Aggio is also the name of his new Italian restaurant in Washington's Chevy Chase Pavilion. That Aggio is actually a restaurant within a bigger restaurant named Range that Voltaggio opened last December.
Voltaggio knows Washington diners well — before opening Volt, he earned his chops at D.C.'s celebrated Charlie Palmer Steak. Aggio at the Power Plant Live might be his first restaurant in Baltimore, but Voltaggio says he is a fan of the city and likes what he has seen of its dining scene.
The modern chef is busy. Voltaggio spoke to us on his drive to Baltimore, where he was meeting a contractor at the Power Plant. He had spent the morning at a re-scheduled photo shoot for a forthcoming cookbook.
When you're looking at hiring kitchen staff, what's more important coming in, temperament or skills?
Temperament. Skill can be taught. Somebody with the will to learn is all I need.
What kind of temperament are you looking for?
Great work ethic … someone who asks questions, somebody who comes with a notebook ready to write down notes, somebody who's prepared and organized, and also [whose] appearance is clean and professional in a way that they come in ready to excel in their position.
And that's for back of the house and front of the house?
That's for both. That's for any position. I want a waiter who comes in with a Moleskine in their back pocket. That's what I want to see.
I sometimes think I can tell fairly quickly when I might be walking into a bad restaurant. Is there a first sign you look for?
I try doing a lot of research ahead of time before I go out to eat. However, if I feel like I'm walking into something that's not going to be great, then the first thing I do is just order a drink, and then I decide from there — whether it be a cocktail or just a piece of service that I can see, whether it be presenting a glass of wine. Or I just start talking to people at the bar, then get the sense of whether I'm going to commit to the full evening or not.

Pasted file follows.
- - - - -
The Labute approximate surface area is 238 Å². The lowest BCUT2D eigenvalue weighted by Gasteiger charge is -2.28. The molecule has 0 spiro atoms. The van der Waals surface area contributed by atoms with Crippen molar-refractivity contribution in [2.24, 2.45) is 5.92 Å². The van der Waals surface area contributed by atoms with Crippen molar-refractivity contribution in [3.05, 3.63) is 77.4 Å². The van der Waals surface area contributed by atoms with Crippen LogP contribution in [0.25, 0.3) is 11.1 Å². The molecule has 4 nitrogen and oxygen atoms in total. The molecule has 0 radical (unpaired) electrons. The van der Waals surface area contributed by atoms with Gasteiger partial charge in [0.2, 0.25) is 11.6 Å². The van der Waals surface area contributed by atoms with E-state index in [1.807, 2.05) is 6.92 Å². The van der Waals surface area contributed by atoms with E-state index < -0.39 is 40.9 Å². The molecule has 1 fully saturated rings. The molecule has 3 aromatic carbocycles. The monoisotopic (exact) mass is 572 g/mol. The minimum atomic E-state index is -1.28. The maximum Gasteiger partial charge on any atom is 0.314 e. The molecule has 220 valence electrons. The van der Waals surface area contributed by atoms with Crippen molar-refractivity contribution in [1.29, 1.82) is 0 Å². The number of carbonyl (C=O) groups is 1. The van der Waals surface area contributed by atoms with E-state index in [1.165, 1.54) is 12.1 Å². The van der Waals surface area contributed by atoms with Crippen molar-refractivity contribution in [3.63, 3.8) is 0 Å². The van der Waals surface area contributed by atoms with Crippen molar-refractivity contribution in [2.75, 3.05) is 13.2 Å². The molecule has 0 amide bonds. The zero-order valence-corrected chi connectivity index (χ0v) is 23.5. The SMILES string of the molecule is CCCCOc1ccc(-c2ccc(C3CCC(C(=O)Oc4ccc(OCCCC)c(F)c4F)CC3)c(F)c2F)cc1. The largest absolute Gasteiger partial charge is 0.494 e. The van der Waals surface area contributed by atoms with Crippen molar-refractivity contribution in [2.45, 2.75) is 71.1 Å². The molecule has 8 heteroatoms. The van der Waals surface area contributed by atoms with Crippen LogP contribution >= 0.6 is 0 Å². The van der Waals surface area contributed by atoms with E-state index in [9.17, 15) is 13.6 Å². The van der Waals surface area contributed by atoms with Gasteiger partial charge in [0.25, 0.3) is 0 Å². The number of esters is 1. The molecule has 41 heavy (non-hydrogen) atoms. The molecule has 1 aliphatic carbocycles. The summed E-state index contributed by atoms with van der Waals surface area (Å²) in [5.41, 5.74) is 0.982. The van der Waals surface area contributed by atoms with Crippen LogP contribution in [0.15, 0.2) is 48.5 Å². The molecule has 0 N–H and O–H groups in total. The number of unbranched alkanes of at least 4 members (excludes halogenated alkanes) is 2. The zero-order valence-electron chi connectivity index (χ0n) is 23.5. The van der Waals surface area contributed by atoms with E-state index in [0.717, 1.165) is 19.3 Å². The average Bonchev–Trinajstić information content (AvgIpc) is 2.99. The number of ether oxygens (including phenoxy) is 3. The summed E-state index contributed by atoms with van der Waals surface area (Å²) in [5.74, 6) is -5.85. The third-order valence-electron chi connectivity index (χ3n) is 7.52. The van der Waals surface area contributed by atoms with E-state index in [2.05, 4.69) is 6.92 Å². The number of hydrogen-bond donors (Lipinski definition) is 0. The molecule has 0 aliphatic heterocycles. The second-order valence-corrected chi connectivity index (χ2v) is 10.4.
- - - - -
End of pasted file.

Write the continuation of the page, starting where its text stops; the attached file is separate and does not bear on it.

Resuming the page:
What tips you off that you've come into a good restaurant right away?
There's a lot of things with that. It's the decor and ambience. There are certainly old and classic restaurants that should never change that we're OK about. Those typically have a really warm welcome when you're walking in. ...
If I'm going to a fun place, I'm looking for full seats, I'm looking for a great vibe, great conversation and laughter.
... If I walk into a restaurant at 7:30 at night and I don't see that kind of a of vibe, then I'm going to get nervous.
What's your impression of Baltimore's dining scene?
The growth in the Harbor East area has been fantastic, not only for restaurants but for tourism. Obviously, Spike Gjerde has created some really great experiences. … I admittedly have not eaten in any of Cindy Wolf's restaurants, but I'm so glad to be able to be a neighbor now, so I'll definitely want to spend some time there.
I see an opportunity for more growth. … Not that there isn't a whole lot of great restaurants in Baltimore, but there surely is nowhere even near as many as in the District right now. I just think that there's more opportunity for new in Baltimore, and that's exciting.
You're in this really great area of being close to agriculture, close to the water, close to being able to get ingredients into the city. You also have such a talented and really strong work force, who are ready to serve.
What's better between Baltimore and Frederick: Interstate 70, or I-95 and 270?
Oh! [laughs] Which commute is better? Because of the new Intercounty Connector, the 200, I can sneak into Baltimore and have lighter traffic on the way in, and then swing down mid-morning or midday or evening and get into D.C. and create a triangle. ...
It's very easy for me to get in and out of the city … That's why I chose the location. Yes, there's a lot of foot traffic. But also ... I can spend a considerable amount of time here, because I really want to.